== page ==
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Posted: 2/21/2006 7:24:05 AM EDT
[Last Edit: 2/21/2006 7:25:24 AM EDT by Aerospace_Engineer]
Hi,

I am 25 years old and have been with my current employer for one year.
I have a 401k with a 75% company match.
I have the maximum percentage of my salary that receives the company match contributed to my 401k.
Currently, I have 100% of my 401k invested in the "Wells Fargo Stable Value Fund". This is the default fund.
I have the option to change my investment elections, by increments of 1%, to the following funds (in no particular order):

1) Wells Fargo Stable Value Fund
2) PIMCO Total Return Bond Fund
3) SSgA Bond Market Index Fund
4) SSgA S&P 500 Flagship Fund
5) SSgA S&P Mid Cap 400 Index
6) SSgA Russell 2000 Index Fund
7) Victory Diversified Stock Fund
8) Lazard Mid Cap Fund
9) Harbor Small Cap Value Fund
10) Vanguard Intl Stock Index
11) Dodge & Cox International


Do you have any advice or suggestions about which funds I should shift my elections to, in order to maximize my investment return and growth?

Thanks in advance!
Link Posted: 2/21/2006 7:38:51 AM EDT
You are young you can be risky.
a. put the maximum in you can. tax deferred for 40 years is very powerful. Change your deduction to 12% or more.
b. go international, the dollar has no place to go but down. I would put a good sized chunk (and i have in mine)
c. go small. small stocks are deifnatley riskier, but also might have bigger returns,a nd you have many many years to recover.

So i would go
30% Dodge and Cox International
30% Lazard Mid Cap (I like mid-caps)
30% harbor small cap value
10% Diversified stock fund (jsut for some stability)
Link Posted: 2/21/2006 12:10:18 PM EDT
[Last Edit: 2/21/2006 12:23:54 PM EDT by scuba_ed]
I would avoid the "SSgA*" type funds...far too conservative.

Previous reply for allocation seems reasonable.

Have you maxed your 401-k to the employer match or maximun allowed by the IRS? If not, I would do so. Maximize your IRA, and you are likely yet able to take advantage of a Roth; do so...as a younger aerospace engineer, you won't be able to do so when you get to be an older aerospace engineer!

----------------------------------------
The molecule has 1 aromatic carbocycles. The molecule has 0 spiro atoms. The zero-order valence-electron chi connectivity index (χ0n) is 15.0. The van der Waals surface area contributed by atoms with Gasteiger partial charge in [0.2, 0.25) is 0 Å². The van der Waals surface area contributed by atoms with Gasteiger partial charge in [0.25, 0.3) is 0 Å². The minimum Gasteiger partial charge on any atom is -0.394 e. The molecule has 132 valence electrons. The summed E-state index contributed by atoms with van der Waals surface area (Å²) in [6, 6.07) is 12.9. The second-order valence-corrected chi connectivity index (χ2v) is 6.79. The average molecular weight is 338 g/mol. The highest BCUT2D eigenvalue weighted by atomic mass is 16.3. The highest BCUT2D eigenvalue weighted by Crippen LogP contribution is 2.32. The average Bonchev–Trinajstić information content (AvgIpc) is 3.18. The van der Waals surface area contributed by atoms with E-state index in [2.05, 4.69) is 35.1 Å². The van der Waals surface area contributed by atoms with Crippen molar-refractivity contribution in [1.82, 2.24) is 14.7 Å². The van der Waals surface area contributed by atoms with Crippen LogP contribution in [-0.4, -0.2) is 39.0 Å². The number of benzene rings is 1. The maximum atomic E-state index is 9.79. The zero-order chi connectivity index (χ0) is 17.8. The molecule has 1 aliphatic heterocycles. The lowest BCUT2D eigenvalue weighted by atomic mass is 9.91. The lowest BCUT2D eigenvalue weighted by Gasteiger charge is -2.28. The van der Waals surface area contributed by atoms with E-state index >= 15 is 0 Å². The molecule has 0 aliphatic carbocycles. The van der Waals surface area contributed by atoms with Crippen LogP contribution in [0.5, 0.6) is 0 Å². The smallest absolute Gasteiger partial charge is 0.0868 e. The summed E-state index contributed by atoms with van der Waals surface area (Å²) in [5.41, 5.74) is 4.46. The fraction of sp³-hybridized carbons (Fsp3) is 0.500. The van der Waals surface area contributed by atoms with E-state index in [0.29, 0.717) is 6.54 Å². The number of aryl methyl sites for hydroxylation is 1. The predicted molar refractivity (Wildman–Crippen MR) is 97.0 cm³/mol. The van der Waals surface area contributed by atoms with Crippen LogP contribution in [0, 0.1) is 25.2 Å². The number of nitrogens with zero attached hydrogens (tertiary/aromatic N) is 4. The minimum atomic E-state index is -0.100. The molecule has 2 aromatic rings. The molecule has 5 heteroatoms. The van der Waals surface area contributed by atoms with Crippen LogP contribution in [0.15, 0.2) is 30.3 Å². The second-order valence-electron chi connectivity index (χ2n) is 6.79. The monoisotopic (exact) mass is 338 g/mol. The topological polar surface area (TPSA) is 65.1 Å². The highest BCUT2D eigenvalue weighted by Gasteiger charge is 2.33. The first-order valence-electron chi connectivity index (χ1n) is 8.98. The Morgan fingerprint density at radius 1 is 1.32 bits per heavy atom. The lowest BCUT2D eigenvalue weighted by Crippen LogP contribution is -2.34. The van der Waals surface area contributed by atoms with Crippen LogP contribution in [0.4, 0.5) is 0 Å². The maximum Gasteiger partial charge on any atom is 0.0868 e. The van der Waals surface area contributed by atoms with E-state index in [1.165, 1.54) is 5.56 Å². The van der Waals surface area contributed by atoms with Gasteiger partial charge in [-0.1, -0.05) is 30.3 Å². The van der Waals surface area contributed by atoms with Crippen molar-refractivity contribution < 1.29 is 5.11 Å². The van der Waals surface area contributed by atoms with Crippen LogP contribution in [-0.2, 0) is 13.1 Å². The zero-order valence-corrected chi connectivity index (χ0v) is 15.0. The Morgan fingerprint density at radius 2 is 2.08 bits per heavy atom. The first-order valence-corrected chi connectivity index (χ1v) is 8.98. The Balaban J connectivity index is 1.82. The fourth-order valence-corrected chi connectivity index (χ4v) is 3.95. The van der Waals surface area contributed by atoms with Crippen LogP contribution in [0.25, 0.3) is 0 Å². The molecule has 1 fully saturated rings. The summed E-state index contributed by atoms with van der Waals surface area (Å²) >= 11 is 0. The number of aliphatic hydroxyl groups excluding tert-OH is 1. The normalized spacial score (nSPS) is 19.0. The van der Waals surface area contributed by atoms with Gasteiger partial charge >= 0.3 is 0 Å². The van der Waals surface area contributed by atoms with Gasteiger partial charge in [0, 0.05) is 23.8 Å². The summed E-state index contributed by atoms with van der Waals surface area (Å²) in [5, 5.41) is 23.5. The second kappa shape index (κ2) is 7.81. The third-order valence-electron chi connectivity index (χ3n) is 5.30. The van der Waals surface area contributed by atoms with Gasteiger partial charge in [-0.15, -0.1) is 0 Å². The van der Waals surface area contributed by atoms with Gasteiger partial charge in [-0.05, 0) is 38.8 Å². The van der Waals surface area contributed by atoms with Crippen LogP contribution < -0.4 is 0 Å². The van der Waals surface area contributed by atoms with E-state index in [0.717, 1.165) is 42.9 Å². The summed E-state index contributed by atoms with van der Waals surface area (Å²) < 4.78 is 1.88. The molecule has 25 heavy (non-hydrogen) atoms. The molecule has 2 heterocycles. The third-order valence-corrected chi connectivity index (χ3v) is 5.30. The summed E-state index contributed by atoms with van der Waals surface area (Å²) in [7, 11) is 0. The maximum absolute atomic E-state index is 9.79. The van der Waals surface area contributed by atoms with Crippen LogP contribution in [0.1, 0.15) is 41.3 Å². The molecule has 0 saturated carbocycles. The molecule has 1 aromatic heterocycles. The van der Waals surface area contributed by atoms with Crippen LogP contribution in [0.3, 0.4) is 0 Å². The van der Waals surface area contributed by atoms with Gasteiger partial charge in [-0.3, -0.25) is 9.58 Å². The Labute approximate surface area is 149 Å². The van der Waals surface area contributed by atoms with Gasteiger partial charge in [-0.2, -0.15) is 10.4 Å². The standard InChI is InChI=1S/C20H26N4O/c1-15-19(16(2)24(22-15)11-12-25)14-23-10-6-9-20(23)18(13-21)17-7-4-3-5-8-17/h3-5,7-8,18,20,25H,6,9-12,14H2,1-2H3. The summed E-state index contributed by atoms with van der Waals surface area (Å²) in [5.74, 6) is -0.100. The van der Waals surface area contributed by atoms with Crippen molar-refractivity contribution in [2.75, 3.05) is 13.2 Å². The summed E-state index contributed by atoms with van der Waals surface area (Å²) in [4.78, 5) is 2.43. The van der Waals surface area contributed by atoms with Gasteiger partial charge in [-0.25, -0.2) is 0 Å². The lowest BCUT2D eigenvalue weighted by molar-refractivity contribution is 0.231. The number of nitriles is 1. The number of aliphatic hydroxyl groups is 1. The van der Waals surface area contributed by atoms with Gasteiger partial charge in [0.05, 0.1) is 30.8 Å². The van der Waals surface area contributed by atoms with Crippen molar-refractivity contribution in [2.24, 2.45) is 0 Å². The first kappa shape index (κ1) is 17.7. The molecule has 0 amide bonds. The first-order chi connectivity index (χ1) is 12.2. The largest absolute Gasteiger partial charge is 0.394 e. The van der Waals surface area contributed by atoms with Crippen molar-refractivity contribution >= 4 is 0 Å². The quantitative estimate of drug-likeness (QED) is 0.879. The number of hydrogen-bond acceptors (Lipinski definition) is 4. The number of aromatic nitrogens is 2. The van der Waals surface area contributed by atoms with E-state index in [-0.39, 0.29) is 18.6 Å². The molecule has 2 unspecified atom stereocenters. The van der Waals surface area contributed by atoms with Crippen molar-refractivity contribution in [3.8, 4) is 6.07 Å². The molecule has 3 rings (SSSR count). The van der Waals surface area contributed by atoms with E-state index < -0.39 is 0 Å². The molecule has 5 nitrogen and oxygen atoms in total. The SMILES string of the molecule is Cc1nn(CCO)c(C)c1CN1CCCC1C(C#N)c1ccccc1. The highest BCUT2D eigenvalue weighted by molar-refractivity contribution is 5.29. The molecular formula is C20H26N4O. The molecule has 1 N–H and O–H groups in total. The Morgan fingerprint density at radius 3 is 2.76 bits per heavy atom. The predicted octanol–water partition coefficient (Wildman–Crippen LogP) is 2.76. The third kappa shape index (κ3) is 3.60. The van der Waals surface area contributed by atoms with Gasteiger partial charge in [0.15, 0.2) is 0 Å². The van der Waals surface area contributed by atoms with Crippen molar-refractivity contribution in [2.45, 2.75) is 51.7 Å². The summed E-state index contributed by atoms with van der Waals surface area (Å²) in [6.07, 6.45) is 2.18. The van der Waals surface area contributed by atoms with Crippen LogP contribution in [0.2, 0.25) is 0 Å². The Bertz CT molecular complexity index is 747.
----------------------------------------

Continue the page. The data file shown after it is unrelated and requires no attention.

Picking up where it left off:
Best,

Ed
Link Posted: 2/21/2006 12:10:50 PM EDT
[Last Edit: 2/21/2006 12:11:34 PM EDT by scuba_ed]
.
Link Posted: 2/21/2006 2:48:04 PM EDT
What Scuba Ed said!
Link Posted: 2/21/2006 5:54:46 PM EDT
Since you're pretty young I suggest investing "aggressively" (but seek the advice of a pro of course).

Although it's not an exact science, the generally accepted strategy for tax-advantaged retirement accounts is 1) fund your 401k up to the employer's match; 2) fund your Roth IRA; 3) fund your 401k up to the max.

Take a hard look at the future of the Social Security system. And take a hard look at how our elected officials react to voter demands. Soon, a huge portion of voters will be beneficiaries of SS. It's pretty unlikely they will vote for people who want to decrease their benefits when SS goes bust. Taxes will go up, so that's why I advocate the Roth (which grows tax free using post-income-tax dollars) as opposed to the 401k (which grows tax-deferred using pre-income-tax-dollars).

Good luck.
Link Posted: 2/24/2006 10:46:43 PM EDT
MCHFX - mathews china fund
ODVCX - oppenheimer developing mkts C
MINDX - mathews india fund

im up almost 20% on mathews china after owning it for about 3 months
Link Posted: 2/28/2006 4:28:01 PM EDT

Originally Posted By scuba_ed:
I would avoid the "SSgA*" type funds...far too conservative.

Previous reply for allocation seems reasonable.

Have you maxed your 401-k to the employer match or maximun allowed by the IRS? If not, I would do so. Maximize your IRA, and you are likely yet able to take advantage of a Roth; do so...as a younger aerospace engineer, you won't be able to do so when you get to be an older aerospace engineer!

Best,

Ed



+1

Make it a self directed Roth. Insert high yielding stocks such as NFI. (I keep repeating myself)
I own >1000 shares so far. Do the research. www.nfi-info.net, www.thesanitycheck.com and read up on mortgage reits. You will not be disappointed.

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